?Additionally, of the 2,190 license applicants who stated they were born in the United States, 186 listed Puerto Rico,
and 2 listed Guam, as their place of birth.?


05-11-2007, 12:14 PM
I love the diversity in MA. It's fairly evenly distributed worldwide which makes a healthy mix IMO.

05-11-2007, 01:19 PM
Racial diversity seems to be making its way into the most unexpected places, which is cool. Massachusetts, almost as far as one could get from the central American Border, has a very noticeable latin american presence. Lewiston, ME has thousands of Africans. Burlington, VT has African grocery stores and middle eastern eateries. Manchester, NH is a refugee relocation ctr. Portland has at least one school with a majority ALANA students. It's very interesting to drive around town (in any of these places) and see people that used to require traveling over seas.

Ron Newman
05-11-2007, 09:22 PM
Who is ALANA ?

05-12-2007, 09:09 AM
Ron, ALANA stands for African Latin-American Asian and Native American (or something close to that, it's in the article).

From today's Portland press herald:

Lewiston, ME Has Country's Highest Concentration of Somalians

LEWISTON - An incident in which a middle school student tossed a piece of ham onto a table surrounded by Somalian Muslim youngsters has again exposed a cultural divide in this former mill town.
The widely reported episode left some residents wondering whether the student committed a hate crime. Others complained that the whole thing was overblown.
It's all part of what one Somali activist calls "a strange marriage" between refugees fleeing a war-torn homeland in Africa and a nearly all-white city of 36,000 that is trying to bounce back from decades of economic stagnation.
More than 3,000 refugees have settled in Lewiston in the past six years, giving the city the highest concentration of Somalis anywhere in the country.
Along Lisbon Street, the main downtown thoroughfare, the latest newcomers have created a mosque, the Red Sea restaurant and a couple of halal grocery stores. Women in colorful head scarves or ankle-length hijabs walk together on downtown streets, not far from the twin towers of the Basilica of Saints Peter and Paul.
Stores feature Somali food, clothing and phone cards that keep buyers in touch with family members in Somalia or refugee camps in Kenya.
The city's tensions were underscored by the school prank that made headlines, and an incident last summer when a man rolled a pig's head into the Somali mosque. Pork is considered unclean by Muslims.
Haaruan Sheekhey, a 27-year-old Somali who moved to Lewiston from Denver two years ago, said he's ready to try his luck elsewhere. His restaurant failed after it was hit by vandals who scratched a swastika on a window, and employers are reluctant to hire Somalis, he said.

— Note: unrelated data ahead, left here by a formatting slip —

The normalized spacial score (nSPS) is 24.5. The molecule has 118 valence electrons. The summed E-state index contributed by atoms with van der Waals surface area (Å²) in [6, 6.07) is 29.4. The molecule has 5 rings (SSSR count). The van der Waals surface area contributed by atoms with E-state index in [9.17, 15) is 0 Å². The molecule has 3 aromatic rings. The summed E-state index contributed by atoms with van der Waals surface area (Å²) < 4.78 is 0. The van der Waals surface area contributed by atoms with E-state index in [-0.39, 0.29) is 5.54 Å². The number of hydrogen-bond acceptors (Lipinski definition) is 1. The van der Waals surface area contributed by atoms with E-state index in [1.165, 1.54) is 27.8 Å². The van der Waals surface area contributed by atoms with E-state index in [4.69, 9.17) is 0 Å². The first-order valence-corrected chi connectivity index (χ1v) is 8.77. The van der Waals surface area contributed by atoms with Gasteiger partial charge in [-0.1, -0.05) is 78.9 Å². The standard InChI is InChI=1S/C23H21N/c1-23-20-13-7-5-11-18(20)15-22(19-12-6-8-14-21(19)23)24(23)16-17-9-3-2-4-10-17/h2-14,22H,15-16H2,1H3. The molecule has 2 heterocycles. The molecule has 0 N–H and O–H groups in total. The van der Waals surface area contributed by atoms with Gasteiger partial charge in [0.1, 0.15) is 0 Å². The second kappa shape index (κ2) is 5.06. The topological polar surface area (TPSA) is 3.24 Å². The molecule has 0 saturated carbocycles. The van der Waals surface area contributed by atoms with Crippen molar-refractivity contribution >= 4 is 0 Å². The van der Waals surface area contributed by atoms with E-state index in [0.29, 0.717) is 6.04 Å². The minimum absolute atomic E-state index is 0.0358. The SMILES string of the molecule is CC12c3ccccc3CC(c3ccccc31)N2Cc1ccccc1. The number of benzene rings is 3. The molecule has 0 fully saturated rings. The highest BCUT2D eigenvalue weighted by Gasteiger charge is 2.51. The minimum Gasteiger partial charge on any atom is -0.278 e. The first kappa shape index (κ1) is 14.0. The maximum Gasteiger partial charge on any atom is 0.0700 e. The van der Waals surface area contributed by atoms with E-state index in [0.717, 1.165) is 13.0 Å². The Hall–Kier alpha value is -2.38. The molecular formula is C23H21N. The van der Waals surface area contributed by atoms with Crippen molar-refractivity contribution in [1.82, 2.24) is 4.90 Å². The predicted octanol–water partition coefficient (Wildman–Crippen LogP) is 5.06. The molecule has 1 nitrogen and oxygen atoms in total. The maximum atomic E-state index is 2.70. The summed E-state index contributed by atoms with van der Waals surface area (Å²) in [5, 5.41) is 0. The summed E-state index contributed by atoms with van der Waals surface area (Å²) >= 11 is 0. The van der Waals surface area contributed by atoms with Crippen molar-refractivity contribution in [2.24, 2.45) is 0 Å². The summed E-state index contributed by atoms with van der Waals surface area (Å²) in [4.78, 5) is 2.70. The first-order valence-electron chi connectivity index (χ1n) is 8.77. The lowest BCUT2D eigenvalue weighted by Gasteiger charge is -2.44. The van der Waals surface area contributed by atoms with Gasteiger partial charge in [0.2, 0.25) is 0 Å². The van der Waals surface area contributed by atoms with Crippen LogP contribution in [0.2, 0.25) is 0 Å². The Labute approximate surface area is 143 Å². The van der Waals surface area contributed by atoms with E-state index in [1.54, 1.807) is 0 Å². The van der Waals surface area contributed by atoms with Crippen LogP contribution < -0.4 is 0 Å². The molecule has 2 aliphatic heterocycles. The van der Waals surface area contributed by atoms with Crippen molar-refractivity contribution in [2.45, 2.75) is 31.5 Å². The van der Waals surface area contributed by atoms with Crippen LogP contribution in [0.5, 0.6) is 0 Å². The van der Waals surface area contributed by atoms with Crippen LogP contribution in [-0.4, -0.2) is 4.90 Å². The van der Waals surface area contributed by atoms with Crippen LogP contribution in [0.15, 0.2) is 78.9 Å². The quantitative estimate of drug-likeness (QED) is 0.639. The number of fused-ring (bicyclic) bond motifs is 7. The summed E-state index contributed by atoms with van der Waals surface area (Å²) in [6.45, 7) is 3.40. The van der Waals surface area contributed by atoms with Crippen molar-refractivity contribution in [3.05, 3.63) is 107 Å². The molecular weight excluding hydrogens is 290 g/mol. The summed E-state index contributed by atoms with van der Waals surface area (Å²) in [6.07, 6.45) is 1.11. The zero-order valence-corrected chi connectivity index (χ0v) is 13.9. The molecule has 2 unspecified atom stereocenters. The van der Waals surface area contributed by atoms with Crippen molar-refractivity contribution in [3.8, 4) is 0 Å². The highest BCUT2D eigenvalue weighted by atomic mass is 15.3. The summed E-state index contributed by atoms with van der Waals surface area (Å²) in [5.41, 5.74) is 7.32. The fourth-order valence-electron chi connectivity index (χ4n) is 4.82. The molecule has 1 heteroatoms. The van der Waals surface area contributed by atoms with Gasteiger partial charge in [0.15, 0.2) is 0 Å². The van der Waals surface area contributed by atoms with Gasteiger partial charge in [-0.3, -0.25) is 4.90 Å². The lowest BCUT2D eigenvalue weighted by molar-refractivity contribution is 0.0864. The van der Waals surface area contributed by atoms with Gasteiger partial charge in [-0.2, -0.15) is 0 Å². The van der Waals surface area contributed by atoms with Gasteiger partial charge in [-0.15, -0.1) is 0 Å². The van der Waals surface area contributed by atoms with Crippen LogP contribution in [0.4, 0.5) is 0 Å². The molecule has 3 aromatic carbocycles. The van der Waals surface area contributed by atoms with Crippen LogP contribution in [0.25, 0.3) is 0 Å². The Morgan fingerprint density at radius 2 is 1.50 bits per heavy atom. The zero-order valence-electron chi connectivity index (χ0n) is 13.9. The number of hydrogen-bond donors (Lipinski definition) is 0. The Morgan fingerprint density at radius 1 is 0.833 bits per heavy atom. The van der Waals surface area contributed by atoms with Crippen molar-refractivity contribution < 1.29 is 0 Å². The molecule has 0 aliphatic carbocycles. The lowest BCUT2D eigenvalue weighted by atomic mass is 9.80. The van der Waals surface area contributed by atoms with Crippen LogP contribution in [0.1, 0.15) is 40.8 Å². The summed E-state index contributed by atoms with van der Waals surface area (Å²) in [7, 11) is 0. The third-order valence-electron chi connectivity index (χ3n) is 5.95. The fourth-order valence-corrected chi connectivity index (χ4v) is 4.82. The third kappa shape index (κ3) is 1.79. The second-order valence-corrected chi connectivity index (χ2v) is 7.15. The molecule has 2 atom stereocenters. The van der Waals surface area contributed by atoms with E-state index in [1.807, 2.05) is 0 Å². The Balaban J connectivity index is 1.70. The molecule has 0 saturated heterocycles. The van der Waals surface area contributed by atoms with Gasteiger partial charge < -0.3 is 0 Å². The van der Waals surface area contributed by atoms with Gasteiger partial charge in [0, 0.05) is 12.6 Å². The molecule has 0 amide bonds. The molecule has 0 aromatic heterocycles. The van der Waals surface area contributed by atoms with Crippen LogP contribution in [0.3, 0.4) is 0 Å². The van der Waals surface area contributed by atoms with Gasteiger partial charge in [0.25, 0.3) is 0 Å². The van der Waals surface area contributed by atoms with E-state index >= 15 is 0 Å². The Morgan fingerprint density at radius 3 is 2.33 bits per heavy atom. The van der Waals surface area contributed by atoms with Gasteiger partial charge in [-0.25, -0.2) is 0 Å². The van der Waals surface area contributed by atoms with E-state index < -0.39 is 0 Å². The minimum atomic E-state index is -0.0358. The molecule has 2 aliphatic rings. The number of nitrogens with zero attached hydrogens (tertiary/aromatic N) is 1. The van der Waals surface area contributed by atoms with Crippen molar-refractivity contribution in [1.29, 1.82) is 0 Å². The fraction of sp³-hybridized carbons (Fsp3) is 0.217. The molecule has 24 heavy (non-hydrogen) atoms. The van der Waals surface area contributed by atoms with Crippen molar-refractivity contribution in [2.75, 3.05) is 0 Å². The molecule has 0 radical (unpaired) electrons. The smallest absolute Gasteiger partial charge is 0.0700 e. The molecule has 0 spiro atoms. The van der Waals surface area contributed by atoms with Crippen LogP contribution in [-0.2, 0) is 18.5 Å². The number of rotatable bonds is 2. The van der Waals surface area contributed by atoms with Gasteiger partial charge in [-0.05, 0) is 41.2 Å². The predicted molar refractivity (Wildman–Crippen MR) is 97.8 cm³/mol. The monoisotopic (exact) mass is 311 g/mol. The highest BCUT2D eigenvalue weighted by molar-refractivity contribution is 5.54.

"If somebody says 'I'm happy in Lewiston,' they're lying," he said. "We're having a hard time in this city. We're trying so hard to be part of this community, trying so hard to find a job, but nobody gives us a chance."
Others say that Somalis are assimilating well and that a handful of racial incidents don't reflect the way the newcomers have been accepted.
"Yes, there is some friction every once in a while, but that often gets blown out of proportion," said Pierrot Rugaba, program director for refugee and immigration services of Catholic Charities Maine. "Things have improved, but like everything else it takes time."
At the 94-unit Hillview public housing project, black and white kids play basketball together on the outdoor courts. In the activity rooms, Somali children, including girls in head scarves, take computer lessons or music or art classes, while students from nearby Bates College provide help with schoolwork.
The project's population is now 70 percent Somali, but the manager said the change in racial makeup doesn't seem to have triggered friction, and residents pretty much get along.
"There are 500 people living here, and you're always going to have neighbor problems. But they're no different and no more frequent than before," Carla Harris said.
Many Somalis have found housing at Hillview and at a larger project in another part of town. Many more are clustered downtown, in aging three- and four-story tenements once occupied by French-Canadian immigrants who could walk to their jobs at the textile mills in the city's industrial heyday.
By most accounts, language problems and lack of job opportunities have proven to be the biggest hurdle to Lewiston's Somalis as they try to move up the economic ladder, leading many to shift their hopes and dreams to the next generation.
"Their children are the only assets they have. They left everything else in Somalia," said Said Mohamud, manager of the Mogadishu Store. Mohamud, 46, who taught chemistry at a university in the Somalian capital, has a daughter studying at Smith College who plans to go on to medical school and another child studying accounting at Barry University in Florida. His six other children plan to go to college, he said.
Somalis arrived in Lewiston in February 2001, and it marked a turning point in the ethnic makeup of a city that the Census showed was 97 percent white. Six years later, Lewiston's Somalis number an estimated 3,000 to 3,500, close to 10 percent of the population, with an additional 30 or so arriving each month. Because of the Somalis' large families, the percentage in the schools is even greater.